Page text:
In my surprisingly arduous attempt to find 2007 revenue figures for Citigroup yesterday, I ran across something called the plutonomy report. Back in 2005, Ajay Kapur—then CFA of Citigroup—produced this industry note describing investor and consumer behavior in economies where a very small portion of the population controls a very large portion of national wealth. He called such economies plutonomies. “The world is dividing into two blocs,” Kapur writes—“the plutonomy and the rest.” He lists the United States, Canada, Australia and the UK among the plutonomy nations and puts continental Europe and Japan “in the egalitarian bloc.” Here in plutonomy country, “the rich absorb a disproportionate chunk of the economy” and therefore hold primary influence over aggregate indicators like savings rates, account deficits, consumer spending, et cetera. In 2006, Kapur produced a follow-up to the first plutonomy report, in which he argues that plutonomy countries,
have seen the rich take an increasing share of income and wealth over the last 20 years, to the extent that the rich now dominate income, wealth and spending in these countries…the tech whizzes who own the pipes and distribution, the lawyers and bankers who intermediate globalization and productivity, the CEOs who lead the charge in converting globalization and technology to increase the profit share of the economy at the expense of labor, all contribute to plutonomy.
It’s a controversial argument, especially from a bank that defrauded consumer investors to enrich itself and a billionaire hedge fund manager the following year. People would probably get angry about it, except the second plutonomy report has been steadily disappearing from the interent since it leaked.
Luckily for us, I have access to all manner of expunged primary source documents through Bit Torrent. Here’s Citigroup Plutonomy Report Part 2 in convenient .pdf form. Lawyers may hold me gently in their mouths, since I am linking to this document for the purposes of review as described under the fair use provisions of United States copyright law. Ajay Kapur is a terrible writer. One would think that the former CFA of one of the world’s largest banks could manage subject-verb agreement, but he can’t. Kapur writes a sentence like a man who has been looking at spreadsheets for nine hours. His ideas are pretty interesting, though.
Chief among them is the thesis that, in a plutonomy, the rich are the segment of the population that matters. Kapur argues that the enormous portion of wealth controlled by the very rich in the United States—he estimates that the top 5% possess greater net worth than the bottom 95% combined—explains many of the “conundrums that vex equity investors,” such as low savings rates, high oil prices not slowing global economic growth, and dollar depreciation failing to ameliorate the trade deficit.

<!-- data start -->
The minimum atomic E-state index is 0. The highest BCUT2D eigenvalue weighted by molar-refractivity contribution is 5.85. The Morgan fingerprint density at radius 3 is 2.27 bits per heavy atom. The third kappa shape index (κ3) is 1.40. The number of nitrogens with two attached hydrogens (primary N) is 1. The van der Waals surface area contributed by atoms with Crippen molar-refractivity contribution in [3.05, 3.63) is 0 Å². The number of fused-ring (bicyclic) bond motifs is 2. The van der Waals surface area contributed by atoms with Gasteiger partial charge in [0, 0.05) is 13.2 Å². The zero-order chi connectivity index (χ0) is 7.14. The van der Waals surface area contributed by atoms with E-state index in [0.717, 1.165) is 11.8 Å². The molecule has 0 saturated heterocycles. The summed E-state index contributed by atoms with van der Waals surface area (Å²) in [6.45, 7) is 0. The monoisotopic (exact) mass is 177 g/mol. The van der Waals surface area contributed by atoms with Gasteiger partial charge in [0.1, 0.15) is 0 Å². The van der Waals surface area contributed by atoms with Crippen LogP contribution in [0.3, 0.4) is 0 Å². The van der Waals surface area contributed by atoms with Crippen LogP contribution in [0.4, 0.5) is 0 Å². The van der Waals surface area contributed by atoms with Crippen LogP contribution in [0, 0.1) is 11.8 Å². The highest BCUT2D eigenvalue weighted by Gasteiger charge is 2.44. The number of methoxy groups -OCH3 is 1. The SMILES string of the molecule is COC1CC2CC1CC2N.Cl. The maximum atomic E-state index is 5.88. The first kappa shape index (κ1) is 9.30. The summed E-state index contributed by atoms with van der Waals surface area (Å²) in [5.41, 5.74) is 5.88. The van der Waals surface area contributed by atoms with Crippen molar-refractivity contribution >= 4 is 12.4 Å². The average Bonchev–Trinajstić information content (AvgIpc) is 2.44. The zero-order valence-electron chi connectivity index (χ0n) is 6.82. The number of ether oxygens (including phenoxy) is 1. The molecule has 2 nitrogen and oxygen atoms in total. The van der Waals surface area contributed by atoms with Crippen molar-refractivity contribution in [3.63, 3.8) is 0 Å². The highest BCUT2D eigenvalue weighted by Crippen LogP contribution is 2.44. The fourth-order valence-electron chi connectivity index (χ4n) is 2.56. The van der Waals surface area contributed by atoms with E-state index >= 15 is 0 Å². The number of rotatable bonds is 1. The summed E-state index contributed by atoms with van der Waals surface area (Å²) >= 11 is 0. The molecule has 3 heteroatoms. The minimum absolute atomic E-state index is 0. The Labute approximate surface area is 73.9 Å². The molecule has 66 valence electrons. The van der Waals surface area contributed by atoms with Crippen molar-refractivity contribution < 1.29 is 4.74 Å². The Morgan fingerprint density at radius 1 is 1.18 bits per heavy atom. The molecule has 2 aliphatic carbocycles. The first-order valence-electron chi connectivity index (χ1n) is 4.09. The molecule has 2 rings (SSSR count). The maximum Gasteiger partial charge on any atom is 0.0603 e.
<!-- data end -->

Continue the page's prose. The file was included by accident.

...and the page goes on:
Basically, these contraventions of traditional economic wisdom are happening because most of the money spent in the United States is spent by very rich people, whose habits don’t change much when the economy tanks. That explains why the stock market has made an impressive recovery from the 2008 collapse when the rest of the economy hasn’t, and why consumption of luxury goods continues to grow even as overall consumer confidence stagnates. If you measure the economy in people, it’s rough out there. If you measure it in dollars, it so happens that 5% of the country spends 60% of the money, and they’re doing fan-fucking-tastic.
The rich have more money than they’ve had in a hundred years, which means they have more money to spend on stocks and foreclosed houses and unlimited political advertising that does not endorse a specific candidate. In Kapur’s assessment, that means they’re only going to get richer. And I quote:
Despite being in great shape, we think that global capitalists are going to be getting an even greater share of the wealth pie over the next few years, as capitalists benefit disproportionately from globalization and the productivity boom, at the relative expense of labor. As we believe plutonomy explains away some of the conundrums we highlighted above, we are very relaxed about these issues.
Very relaxed—in fact, Citigroup is so relaxed about this whole plutonomy thing that their only worry is that people will start thinking about it. Maybe that’s why Citigroup’s lawyers have systematically removed plutonomy report #2 from the internet, usually by threatening copyright lawsuits. It’s not that they don’t want people to know about the growing plutonomy. It’s that they only want their investors to know about it, since those are the kind of rich people at whom the whole plutonomy theory directs itself. The rest of us—the “labor class,” as Kapur calls us—can take our minority portion of the national wealth and try to buy gallons of gasoline.
What we can’t do is read about it in the news. I tried to find a better article on Citigroup’s disappearing plutonomy report than the personal blog linked above, but it’s just not out there. For a report that Matthew Yglesias calls a “bit of a cult classic” among economics writers, the systematic removal of Plutonomy 2 from the internet sure hasn’t gotten much press. In a country where experts agree that 95% of us don’t have enough money to meaningfully affect economic indicators, it’s almost as if we didn’t need to know.